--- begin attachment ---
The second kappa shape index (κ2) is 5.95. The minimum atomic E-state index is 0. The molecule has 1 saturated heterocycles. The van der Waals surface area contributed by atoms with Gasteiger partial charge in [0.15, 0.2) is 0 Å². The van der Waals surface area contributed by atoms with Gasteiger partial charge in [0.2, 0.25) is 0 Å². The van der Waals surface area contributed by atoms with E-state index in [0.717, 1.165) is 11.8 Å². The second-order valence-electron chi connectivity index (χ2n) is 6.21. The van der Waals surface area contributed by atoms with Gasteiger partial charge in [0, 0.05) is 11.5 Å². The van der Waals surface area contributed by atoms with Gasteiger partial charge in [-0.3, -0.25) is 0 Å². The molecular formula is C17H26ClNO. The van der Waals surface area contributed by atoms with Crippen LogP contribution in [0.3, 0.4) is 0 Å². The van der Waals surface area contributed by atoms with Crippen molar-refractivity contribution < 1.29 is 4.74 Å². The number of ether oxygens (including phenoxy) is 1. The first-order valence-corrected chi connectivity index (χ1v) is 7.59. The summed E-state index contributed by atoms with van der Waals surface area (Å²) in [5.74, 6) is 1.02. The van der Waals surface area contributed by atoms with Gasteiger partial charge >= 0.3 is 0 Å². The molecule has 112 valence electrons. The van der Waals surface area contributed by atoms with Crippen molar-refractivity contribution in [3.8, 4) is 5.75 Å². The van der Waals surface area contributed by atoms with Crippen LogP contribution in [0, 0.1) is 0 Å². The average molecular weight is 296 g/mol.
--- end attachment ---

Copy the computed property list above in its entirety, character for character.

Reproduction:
The second kappa shape index (κ2) is 5.95. The minimum atomic E-state index is 0. The molecule has 1 saturated heterocycles. The van der Waals surface area contributed by atoms with Gasteiger partial charge in [0.15, 0.2) is 0 Å². The van der Waals surface area contributed by atoms with Gasteiger partial charge in [0.2, 0.25) is 0 Å². The van der Waals surface area contributed by atoms with E-state index in [0.717, 1.165) is 11.8 Å². The second-order valence-electron chi connectivity index (χ2n) is 6.21. The van der Waals surface area contributed by atoms with Gasteiger partial charge in [0, 0.05) is 11.5 Å². The van der Waals surface area contributed by atoms with Gasteiger partial charge in [-0.3, -0.25) is 0 Å². The molecular formula is C17H26ClNO. The van der Waals surface area contributed by atoms with Crippen LogP contribution in [0.3, 0.4) is 0 Å². The van der Waals surface area contributed by atoms with Crippen molar-refractivity contribution < 1.29 is 4.74 Å². The number of ether oxygens (including phenoxy) is 1. The first-order valence-corrected chi connectivity index (χ1v) is 7.59. The summed E-state index contributed by atoms with van der Waals surface area (Å²) in [5.74, 6) is 1.02. The van der Waals surface area contributed by atoms with Gasteiger partial charge >= 0.3 is 0 Å². The molecule has 112 valence electrons. The van der Waals surface area contributed by atoms with Crippen molar-refractivity contribution in [3.8, 4) is 5.75 Å². The van der Waals surface area contributed by atoms with Crippen LogP contribution in [0, 0.1) is 0 Å². The average molecular weight is 296 g/mol.